That is why you should also have at least a 2nd completely different method of 2FA like a YubiKey or DUO.
However, from my understanding is the Microsoft Authenticator connected to your Microsoft account. So I would install the Microsoft Authenticator on my “new” phone and log in using the same Microsoft account I used on my old phone. And then I would expect to see all my 2FA-data I had on my old phone.
Finally: Once you will have solved this issue, go to https://vault.bitwarden.com, log in, click onto your profile picture → Account settings → Security → Two-step login → View Recovery code → Re-enter your Master Password and then write down the Recovery code and store it in a secure location which is NOT inside your Bitwarden account.
Actually, email-based two-step logins are available to free accounts. What you are seeing, @Giantoss, is the specific methods that are available on your account currently, meaning you have not setup email 2FA yet. Had you set it up, it would appear in that list as a login option, also.
I was merely pointing out that the 2FA-email feature was always available to you, but you are choosing not to use it. You said you were confused why Bitwarden doesn’t offer it to free users, but it does.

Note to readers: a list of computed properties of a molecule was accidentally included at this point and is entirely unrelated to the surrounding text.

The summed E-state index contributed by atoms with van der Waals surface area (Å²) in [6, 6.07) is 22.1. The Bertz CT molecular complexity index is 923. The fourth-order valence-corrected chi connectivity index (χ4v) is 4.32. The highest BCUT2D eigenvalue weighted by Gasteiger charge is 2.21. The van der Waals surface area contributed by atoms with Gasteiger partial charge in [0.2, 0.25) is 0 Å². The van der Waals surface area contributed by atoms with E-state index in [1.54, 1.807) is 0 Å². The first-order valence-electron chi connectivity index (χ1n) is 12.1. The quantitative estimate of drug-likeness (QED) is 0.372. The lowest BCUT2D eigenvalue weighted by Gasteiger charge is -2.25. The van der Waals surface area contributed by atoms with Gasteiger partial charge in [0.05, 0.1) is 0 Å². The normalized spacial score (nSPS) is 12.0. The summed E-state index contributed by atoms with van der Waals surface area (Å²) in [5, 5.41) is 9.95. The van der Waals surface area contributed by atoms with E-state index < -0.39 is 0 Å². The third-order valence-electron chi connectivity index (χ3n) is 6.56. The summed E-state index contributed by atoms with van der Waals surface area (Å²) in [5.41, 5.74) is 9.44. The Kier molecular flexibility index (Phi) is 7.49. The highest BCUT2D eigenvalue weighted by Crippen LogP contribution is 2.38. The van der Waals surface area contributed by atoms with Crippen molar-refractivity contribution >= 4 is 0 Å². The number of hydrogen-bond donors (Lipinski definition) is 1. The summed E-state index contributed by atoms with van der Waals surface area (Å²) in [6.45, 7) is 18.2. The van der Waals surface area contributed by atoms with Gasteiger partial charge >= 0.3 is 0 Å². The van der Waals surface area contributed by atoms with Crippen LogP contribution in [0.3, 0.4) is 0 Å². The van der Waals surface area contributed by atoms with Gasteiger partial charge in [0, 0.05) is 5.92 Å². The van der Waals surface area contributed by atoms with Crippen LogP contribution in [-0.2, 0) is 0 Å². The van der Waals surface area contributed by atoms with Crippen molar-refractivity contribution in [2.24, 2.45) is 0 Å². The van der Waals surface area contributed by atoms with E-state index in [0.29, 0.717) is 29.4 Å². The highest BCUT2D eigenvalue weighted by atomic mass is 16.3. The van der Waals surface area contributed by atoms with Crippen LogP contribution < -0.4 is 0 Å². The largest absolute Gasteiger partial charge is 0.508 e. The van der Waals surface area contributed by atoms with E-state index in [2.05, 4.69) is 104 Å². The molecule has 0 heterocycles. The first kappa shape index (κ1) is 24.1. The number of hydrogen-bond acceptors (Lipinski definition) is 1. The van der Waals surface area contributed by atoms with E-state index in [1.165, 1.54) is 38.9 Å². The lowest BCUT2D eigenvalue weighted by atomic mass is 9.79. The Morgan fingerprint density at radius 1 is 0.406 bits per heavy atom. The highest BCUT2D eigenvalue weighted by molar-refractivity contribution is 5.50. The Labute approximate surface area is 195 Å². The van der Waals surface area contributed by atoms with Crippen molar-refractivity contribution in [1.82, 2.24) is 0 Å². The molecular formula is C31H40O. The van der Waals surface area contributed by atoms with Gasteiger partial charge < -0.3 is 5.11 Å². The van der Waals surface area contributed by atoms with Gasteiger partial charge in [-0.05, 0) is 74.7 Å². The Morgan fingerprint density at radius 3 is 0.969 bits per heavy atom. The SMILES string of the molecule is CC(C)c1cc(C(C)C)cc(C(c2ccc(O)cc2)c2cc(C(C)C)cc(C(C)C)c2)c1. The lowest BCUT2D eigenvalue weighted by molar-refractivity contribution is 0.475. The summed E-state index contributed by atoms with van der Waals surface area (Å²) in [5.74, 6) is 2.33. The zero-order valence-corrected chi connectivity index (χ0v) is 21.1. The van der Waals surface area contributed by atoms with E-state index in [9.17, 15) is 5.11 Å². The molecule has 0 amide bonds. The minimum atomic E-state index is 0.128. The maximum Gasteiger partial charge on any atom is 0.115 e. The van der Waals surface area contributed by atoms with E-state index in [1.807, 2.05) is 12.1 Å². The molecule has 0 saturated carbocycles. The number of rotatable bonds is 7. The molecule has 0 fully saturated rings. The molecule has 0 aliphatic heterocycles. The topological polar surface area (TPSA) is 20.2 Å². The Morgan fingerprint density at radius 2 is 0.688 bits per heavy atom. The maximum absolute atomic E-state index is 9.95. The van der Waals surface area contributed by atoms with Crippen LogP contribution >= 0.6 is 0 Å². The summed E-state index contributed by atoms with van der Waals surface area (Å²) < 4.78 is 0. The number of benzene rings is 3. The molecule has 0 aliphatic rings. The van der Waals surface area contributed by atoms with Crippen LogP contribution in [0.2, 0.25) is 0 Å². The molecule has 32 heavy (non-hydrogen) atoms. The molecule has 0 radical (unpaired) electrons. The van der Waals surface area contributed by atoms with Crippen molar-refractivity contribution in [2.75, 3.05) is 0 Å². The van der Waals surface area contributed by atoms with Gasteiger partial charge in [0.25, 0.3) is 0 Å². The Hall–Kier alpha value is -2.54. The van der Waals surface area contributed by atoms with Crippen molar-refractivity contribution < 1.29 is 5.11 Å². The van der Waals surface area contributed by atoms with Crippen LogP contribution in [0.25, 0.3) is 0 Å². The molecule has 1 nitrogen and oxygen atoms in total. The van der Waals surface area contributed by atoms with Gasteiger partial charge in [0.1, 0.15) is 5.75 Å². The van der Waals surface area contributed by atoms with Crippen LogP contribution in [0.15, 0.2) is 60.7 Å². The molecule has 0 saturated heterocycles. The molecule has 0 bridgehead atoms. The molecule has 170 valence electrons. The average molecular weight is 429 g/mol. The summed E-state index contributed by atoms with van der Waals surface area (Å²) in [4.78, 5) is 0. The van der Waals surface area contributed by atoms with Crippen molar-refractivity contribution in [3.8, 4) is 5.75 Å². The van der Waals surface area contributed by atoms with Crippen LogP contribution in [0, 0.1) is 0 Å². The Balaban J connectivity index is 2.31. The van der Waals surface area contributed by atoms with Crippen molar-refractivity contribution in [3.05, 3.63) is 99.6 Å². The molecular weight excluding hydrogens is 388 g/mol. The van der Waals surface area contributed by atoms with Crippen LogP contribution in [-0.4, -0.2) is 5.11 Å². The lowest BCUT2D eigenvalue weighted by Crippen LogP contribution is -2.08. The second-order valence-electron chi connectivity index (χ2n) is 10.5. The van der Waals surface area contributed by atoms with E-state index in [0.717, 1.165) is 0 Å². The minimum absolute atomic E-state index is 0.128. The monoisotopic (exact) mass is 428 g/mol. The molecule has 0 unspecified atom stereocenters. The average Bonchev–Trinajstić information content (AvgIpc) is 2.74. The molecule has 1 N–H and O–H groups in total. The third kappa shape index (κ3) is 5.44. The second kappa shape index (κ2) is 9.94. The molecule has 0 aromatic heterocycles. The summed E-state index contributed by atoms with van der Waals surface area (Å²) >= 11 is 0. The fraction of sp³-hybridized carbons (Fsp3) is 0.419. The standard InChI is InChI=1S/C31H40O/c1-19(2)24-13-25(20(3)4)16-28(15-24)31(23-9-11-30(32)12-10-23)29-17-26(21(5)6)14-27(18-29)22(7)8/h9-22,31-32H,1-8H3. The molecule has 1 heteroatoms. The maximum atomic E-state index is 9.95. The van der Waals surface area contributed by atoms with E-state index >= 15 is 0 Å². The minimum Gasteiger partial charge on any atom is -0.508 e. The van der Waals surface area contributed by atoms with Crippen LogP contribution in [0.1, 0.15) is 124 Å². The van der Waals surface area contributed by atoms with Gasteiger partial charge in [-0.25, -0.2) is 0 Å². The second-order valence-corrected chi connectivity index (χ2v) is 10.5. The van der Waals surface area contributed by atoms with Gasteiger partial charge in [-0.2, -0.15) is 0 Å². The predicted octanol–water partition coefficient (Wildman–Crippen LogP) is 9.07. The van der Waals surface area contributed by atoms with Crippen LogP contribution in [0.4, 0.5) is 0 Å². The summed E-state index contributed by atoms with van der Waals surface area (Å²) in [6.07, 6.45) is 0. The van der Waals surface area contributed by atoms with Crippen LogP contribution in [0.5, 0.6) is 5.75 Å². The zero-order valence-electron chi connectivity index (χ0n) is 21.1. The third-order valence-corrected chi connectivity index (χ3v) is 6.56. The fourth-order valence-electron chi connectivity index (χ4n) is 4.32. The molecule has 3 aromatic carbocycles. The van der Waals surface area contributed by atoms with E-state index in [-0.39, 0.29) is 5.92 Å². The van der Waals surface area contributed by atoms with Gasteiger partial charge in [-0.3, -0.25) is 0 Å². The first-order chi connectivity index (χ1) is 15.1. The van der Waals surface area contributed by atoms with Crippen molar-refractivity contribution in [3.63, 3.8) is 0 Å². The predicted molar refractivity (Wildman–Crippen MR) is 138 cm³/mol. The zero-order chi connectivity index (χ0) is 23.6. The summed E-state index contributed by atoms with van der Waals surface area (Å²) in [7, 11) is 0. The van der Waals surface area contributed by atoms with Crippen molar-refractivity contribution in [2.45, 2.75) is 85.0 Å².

And yes, if you also chose to ignore Bitwarden’s warning when you setup two-step login to save the recovery codes, then you may be locked out of your account on an un-trusted device. You may also eventually get locked out of your tablet when its ‘trust’ expires and you are required to re-login on the tablet with 2FA.
So, what you should immediately do is go onto your tablet and export a backup of your BW account. If you are currently logged in on the tablet, then all you will require is your master password for the export. Once you have the export in hand (you need an unencrypted JSON format), create a new Bitwarden account and import the file with your vault info, and you can start again from scratch. Once you have confirmed that the new account has your info, then you will need to delete the old account.
Here is a link to a guide on how to best backup your data and your two-step login method:
You almost always have to enable 2FA - not many companies force you to use it. Google have recently started defaulting to having it enabled, but I remember having to manually go through the process of switching it on. Same with the other 70 or so sites I use 2FA on.
This may be a case of YMMV — in my own experience, there are websites (some banks come to mind, Github as well) that do enable email 2FA by default, although I wouldn’t say it is a universal or even common practice.
Another reason for Bitwarden not to enable email 2FA by default is that this has the potential to weaken security for those who add more secure forms of 2FA and may not realize that they would have to also disable the email 2FA in order to realize the security benefits of, say, a Yubikey.